The people get the message and pledge with even greater earnestness that they will serve Yahweh.  And Joshua pushes them even harder by saying, “You are witnesses against yourselves….”  And they reply, “Yes, we are witnesses.”  At the end of this chapter, Joshua sets up a giant stone to serve as a lasting witness of this great covenant renewal.  Witnesses testify that the covenant has been made, as witnesses do at a wedding.  This adds a legal and binding dimension to this ceremony, lending it even greater weight.  This is not a little pinky shake exchange of promises; this is a solemn life altering ceremony.  And the people say, “I do, we do! We’re all in!”

But once more, Joshua isn’t done.  He straightens his shoulders, clears his throat, and says, ‘Now then, throw away the foreign gods that are among you….”  If you mean your promises, then act now.  Throw them away.  Pull them out of your tents, your backpacks, your hidden places, and most of all your hearts.  And “yield your hearts to Yahweh, the God of Israel.”  With your hands, throw your idols away and offer your heart to Yahweh alone.  (I can’t help but think here of the old logo of my alma mater, Calvin College.  It’s a pair of hands holding a heart and offering it up to God.  The Latin motto around it says, “My heart I offer to you, promptly and sincerely.”)

So, says verse 24, the people repeated their vows of unalloyed loyalty to God, promising to obey him.  Verse 25 concludes, “On that day Joshua made a covenant for the people and there at Shechem drew up for them decrees and laws” detailing their covenant obligations.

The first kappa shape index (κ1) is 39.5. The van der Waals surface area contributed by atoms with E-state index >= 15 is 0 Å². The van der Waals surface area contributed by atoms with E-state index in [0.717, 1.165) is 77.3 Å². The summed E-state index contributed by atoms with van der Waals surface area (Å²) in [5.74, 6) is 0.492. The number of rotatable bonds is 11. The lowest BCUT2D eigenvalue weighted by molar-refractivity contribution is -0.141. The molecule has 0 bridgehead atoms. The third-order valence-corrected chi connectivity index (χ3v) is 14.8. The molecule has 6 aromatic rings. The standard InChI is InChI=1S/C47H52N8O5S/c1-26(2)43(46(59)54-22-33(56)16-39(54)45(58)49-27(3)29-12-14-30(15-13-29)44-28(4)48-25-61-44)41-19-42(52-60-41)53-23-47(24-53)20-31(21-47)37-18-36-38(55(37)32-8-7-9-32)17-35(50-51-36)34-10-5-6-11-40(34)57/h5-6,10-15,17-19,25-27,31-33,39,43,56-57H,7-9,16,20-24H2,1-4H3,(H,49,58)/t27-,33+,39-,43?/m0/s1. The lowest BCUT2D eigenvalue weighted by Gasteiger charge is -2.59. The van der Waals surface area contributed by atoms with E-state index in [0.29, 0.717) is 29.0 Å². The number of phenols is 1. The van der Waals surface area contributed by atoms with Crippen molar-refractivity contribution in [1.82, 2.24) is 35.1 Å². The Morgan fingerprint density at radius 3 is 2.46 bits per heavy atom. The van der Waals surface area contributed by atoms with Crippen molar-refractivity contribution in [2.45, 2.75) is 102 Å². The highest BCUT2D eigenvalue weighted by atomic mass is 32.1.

How did that work?  Well, it lasted through all the days of Joshua says verse 31.  Israel meant what they said, but as our reading for next week will sadly show, it didn’t last.  Instead of straight-line obedience, Israel fell into a circular pattern of disobedience, distress, repentance, deliverance, good intentions, and then back to disobedience.  Joshua was right.  They were not able.  And God was true to his character and his word.

We can preach this text as exactly what it is—a come to Jesus moment.  We can call our people and ourselves to recognize how we serve other gods in addition to the true God.  We can call them to a renewed commitment to the Father of Jesus, a fresh confession of faith that “Jesus is Lord,” a stronger reliance on the Holy Spirit to overcome the weakness of our flesh.  If you haven’t had a revival tent altar call for a while, this text gives you a perfect opportunity to call them to Jesus.

But ultimately, you must make sure that you land on the grace of God in Christ.  As Joshua said to Israel over and over again, it is only God who can save us.  The only reason Israel got to the Land and the only reason they got to return was the grace of God.  The only reason habitual sinners can live peacefully in the Presence of the Holy and Jealous God is that Jesus has made a “new covenant in my blood (Luke 22:20).”

Illustration Idea

Until Joshua forcefully called Israel away from their other gods, they may not have even been aware that they were trusting those gods.  They looked like faithful covenant keepers to the casual observers, even to themselves.  They had a hidden virus in their lives, a virus that could sicken and even kill them.  But so many of them were asymptomatic.  It took a prophet to diagnose them.  Today, you are called to be that prophet for your congregation.  What hidden gods have infected the faith of your good people.  It will help if you do a self-diagnosis first.

Joshua’s call to “the people of Israel” reminded me of “we the people” from America’s founding documents.  And I wonder if “we the people” who are so accustomed to making our own laws as a matter of principle, if we independent individualistic people will be able to hear Joshua’s strong call to fear, serve, and obey the One True God.  Many of our contemporaries will hear that as a call to patriarchal subservience that lessens us, rather than a loving call to a service that fulfills our true destiny.